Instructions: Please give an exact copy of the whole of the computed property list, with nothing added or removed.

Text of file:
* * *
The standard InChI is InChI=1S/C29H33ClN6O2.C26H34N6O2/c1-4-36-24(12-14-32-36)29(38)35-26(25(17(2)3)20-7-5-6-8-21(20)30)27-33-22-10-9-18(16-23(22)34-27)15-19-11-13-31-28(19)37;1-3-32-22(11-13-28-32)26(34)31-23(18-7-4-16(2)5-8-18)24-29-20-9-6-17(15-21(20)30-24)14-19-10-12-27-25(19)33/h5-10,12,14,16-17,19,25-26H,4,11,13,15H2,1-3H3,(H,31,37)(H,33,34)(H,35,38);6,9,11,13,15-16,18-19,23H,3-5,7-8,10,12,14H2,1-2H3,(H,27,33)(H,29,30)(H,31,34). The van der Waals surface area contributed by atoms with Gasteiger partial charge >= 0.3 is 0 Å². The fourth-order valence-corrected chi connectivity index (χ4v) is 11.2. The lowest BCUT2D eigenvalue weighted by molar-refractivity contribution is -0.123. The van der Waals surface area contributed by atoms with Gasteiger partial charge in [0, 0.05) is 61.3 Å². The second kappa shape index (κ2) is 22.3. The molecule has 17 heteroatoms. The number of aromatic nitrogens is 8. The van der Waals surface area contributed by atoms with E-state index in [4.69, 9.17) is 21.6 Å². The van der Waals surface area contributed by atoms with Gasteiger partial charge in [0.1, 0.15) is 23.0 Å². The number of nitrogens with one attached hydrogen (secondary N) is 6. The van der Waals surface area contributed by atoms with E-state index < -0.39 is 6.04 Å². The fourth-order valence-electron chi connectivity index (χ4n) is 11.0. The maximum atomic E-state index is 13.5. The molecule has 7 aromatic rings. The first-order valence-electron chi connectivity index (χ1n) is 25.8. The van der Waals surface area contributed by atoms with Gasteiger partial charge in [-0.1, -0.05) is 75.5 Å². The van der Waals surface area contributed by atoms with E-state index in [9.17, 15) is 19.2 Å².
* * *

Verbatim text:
The standard InChI is InChI=1S/C29H33ClN6O2.C26H34N6O2/c1-4-36-24(12-14-32-36)29(38)35-26(25(17(2)3)20-7-5-6-8-21(20)30)27-33-22-10-9-18(16-23(22)34-27)15-19-11-13-31-28(19)37;1-3-32-22(11-13-28-32)26(34)31-23(18-7-4-16(2)5-8-18)24-29-20-9-6-17(15-21(20)30-24)14-19-10-12-27-25(19)33/h5-10,12,14,16-17,19,25-26H,4,11,13,15H2,1-3H3,(H,31,37)(H,33,34)(H,35,38);6,9,11,13,15-16,18-19,23H,3-5,7-8,10,12,14H2,1-2H3,(H,27,33)(H,29,30)(H,31,34). The van der Waals surface area contributed by atoms with Gasteiger partial charge >= 0.3 is 0 Å². The fourth-order valence-corrected chi connectivity index (χ4v) is 11.2. The lowest BCUT2D eigenvalue weighted by molar-refractivity contribution is -0.123. The van der Waals surface area contributed by atoms with Gasteiger partial charge in [0, 0.05) is 61.3 Å². The second kappa shape index (κ2) is 22.3. The molecule has 17 heteroatoms. The number of aromatic nitrogens is 8. The van der Waals surface area contributed by atoms with E-state index in [4.69, 9.17) is 21.6 Å². The van der Waals surface area contributed by atoms with Gasteiger partial charge in [0.1, 0.15) is 23.0 Å². The number of nitrogens with one attached hydrogen (secondary N) is 6. The van der Waals surface area contributed by atoms with E-state index < -0.39 is 6.04 Å². The fourth-order valence-electron chi connectivity index (χ4n) is 11.0. The maximum atomic E-state index is 13.5. The molecule has 7 aromatic rings. The first-order valence-electron chi connectivity index (χ1n) is 25.8. The van der Waals surface area contributed by atoms with Gasteiger partial charge in [-0.1, -0.05) is 75.5 Å². The van der Waals surface area contributed by atoms with E-state index in [9.17, 15) is 19.2 Å².